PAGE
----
Happiness, ADD, and why multitasking doesn’t work but denial might.
A few weeks ago, I came across Sam Anderson’s excellent New York Magazine article about the benefits of distraction. Sure, it took me a week to read — let’s face it, who has the luxury of single-task attention these days — but that was half the point.
In it, Anderson cites an intriguing book by cancer-survivor-turned-behavioral-science-writer Winifred Gallagher.
Rapt is a fascinating, thorough, yet brilliantly digestible foray into the power of attention. It’s solid science — from psychology experiments to fMRI studies — wrapped in Gallagher’s moving personal story: She turned to the focused life when her own life was disrupted by a grim cancer diagnosis.
From evolutionary theory to psycho-social science, Rapt is part descriptive expose on how the mind works, part prescriptive recipe for how to make it work better, live more richly, and inhabit each moment more fully.
You can’t be happy all the time but you can pretty much focus all the time. That’s about as good as it gets.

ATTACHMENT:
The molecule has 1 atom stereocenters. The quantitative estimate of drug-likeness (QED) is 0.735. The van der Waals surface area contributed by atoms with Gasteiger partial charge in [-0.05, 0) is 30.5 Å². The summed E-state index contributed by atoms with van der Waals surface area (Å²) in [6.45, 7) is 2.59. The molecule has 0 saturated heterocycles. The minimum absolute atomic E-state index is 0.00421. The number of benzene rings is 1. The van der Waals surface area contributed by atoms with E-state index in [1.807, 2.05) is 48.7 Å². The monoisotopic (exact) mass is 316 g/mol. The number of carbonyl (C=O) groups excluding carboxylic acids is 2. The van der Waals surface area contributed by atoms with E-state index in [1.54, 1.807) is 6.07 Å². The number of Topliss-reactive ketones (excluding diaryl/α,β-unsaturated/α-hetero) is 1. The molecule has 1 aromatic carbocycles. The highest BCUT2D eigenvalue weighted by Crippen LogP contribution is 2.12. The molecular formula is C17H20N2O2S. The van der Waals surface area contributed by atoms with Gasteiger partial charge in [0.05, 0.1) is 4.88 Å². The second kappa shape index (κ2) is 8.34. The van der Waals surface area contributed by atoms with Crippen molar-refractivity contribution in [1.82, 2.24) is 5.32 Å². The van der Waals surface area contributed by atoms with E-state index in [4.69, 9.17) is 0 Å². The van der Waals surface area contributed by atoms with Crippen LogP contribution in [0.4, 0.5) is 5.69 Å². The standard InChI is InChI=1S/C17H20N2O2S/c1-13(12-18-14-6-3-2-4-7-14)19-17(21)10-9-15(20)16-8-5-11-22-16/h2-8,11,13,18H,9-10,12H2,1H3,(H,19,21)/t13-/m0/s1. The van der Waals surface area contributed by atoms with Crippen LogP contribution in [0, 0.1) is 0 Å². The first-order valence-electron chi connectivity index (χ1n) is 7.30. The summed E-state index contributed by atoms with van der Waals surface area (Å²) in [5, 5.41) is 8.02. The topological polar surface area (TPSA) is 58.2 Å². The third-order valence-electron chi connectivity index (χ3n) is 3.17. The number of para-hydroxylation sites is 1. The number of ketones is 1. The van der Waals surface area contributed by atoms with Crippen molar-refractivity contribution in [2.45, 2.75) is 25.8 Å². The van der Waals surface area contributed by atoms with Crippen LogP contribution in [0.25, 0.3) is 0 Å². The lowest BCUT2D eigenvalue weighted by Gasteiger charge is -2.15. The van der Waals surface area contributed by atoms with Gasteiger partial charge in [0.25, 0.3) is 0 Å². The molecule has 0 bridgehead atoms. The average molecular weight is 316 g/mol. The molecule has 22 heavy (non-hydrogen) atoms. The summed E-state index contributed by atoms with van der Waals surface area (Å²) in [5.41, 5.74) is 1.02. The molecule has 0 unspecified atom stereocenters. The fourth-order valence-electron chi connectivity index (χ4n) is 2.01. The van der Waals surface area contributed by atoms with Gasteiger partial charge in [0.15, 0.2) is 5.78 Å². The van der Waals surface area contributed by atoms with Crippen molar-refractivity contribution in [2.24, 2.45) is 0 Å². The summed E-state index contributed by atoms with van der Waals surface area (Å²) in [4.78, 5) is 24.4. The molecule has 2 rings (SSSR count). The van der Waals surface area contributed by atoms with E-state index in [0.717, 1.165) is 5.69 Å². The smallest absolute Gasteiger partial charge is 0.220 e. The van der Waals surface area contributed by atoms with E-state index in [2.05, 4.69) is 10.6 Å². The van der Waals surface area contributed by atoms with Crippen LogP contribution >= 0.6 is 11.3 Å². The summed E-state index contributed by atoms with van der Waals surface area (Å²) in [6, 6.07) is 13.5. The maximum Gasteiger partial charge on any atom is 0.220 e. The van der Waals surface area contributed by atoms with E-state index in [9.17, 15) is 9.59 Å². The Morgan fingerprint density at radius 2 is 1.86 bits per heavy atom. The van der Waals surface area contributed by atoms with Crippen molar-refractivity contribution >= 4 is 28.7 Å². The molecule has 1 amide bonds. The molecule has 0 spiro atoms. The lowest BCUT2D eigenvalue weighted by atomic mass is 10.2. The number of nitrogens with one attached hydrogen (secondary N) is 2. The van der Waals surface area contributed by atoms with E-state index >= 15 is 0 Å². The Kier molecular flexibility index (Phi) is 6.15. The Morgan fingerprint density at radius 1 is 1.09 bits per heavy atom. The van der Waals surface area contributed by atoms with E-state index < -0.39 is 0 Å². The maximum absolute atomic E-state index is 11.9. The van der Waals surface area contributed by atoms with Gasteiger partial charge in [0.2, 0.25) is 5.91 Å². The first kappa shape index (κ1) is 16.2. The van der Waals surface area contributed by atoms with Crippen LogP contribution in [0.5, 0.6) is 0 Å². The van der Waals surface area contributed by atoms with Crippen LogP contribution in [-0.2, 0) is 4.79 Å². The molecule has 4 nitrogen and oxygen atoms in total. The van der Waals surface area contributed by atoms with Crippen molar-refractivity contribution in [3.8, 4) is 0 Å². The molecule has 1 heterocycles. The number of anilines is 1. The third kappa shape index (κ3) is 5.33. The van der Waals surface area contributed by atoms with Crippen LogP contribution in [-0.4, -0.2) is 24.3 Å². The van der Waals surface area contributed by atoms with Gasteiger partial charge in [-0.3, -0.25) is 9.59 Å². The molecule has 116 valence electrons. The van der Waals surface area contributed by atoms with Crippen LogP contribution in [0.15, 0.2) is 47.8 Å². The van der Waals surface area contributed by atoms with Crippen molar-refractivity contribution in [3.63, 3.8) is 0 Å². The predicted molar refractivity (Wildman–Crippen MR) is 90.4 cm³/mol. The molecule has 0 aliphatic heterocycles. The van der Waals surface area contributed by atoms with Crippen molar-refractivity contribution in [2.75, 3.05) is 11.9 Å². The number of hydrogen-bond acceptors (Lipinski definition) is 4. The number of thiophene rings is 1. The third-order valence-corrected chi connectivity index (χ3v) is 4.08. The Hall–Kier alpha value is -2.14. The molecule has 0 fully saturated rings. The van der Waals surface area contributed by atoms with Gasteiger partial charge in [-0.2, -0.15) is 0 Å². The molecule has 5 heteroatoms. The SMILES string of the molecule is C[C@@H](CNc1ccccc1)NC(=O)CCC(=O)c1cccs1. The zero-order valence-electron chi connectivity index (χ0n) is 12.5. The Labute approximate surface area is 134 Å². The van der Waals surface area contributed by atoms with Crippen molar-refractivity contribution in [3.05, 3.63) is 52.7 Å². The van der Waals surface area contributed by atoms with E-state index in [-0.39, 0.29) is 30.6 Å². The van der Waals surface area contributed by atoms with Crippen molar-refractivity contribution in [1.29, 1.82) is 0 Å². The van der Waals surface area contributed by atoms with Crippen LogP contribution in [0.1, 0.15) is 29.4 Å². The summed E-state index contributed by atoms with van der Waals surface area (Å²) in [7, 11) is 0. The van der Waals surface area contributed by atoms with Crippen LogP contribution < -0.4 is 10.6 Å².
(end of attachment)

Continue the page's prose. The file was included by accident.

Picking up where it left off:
For a closer look at productivity, why creative people pay attention differently, and how to train ourselves to focus, watch this excellent interview with Gallagher on Australia’s equally excellent FORA network.
In this epidemic of what I call “skim culture” — the inability to give our attention fully to any one thing, stirred by the constant anxiety that there’s something better, more interesting, more urgent happening elsewhere simultaneously — Rapt comes highly recommended. If only to find out just why multitasking — brace yourself — doesn’t even remotely work, but denial actually might.